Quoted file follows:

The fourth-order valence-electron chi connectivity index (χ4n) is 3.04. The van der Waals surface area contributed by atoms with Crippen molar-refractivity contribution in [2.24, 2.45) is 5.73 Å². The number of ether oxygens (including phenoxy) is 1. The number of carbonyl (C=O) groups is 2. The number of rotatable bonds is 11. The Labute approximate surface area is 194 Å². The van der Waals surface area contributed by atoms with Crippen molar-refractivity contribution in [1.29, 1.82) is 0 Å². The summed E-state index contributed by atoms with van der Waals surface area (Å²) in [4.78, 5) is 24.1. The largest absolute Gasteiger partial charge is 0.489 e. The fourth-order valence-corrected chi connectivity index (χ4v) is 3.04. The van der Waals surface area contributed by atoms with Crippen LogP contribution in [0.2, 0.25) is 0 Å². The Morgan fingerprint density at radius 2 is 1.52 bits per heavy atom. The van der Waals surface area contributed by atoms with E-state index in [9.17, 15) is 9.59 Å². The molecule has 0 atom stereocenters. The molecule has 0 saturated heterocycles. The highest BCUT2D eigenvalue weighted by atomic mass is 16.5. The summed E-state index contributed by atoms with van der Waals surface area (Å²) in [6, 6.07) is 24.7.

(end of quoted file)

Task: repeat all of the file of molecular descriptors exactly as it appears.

The fourth-order valence-electron chi connectivity index (χ4n) is 3.04. The van der Waals surface area contributed by atoms with Crippen molar-refractivity contribution in [2.24, 2.45) is 5.73 Å². The number of ether oxygens (including phenoxy) is 1. The number of carbonyl (C=O) groups is 2. The number of rotatable bonds is 11. The Labute approximate surface area is 194 Å². The van der Waals surface area contributed by atoms with Crippen molar-refractivity contribution in [1.29, 1.82) is 0 Å². The summed E-state index contributed by atoms with van der Waals surface area (Å²) in [4.78, 5) is 24.1. The largest absolute Gasteiger partial charge is 0.489 e. The fourth-order valence-corrected chi connectivity index (χ4v) is 3.04. The van der Waals surface area contributed by atoms with Crippen LogP contribution in [0.2, 0.25) is 0 Å². The Morgan fingerprint density at radius 2 is 1.52 bits per heavy atom. The van der Waals surface area contributed by atoms with E-state index in [9.17, 15) is 9.59 Å². The molecule has 0 atom stereocenters. The molecule has 0 saturated heterocycles. The highest BCUT2D eigenvalue weighted by atomic mass is 16.5. The summed E-state index contributed by atoms with van der Waals surface area (Å²) in [6, 6.07) is 24.7.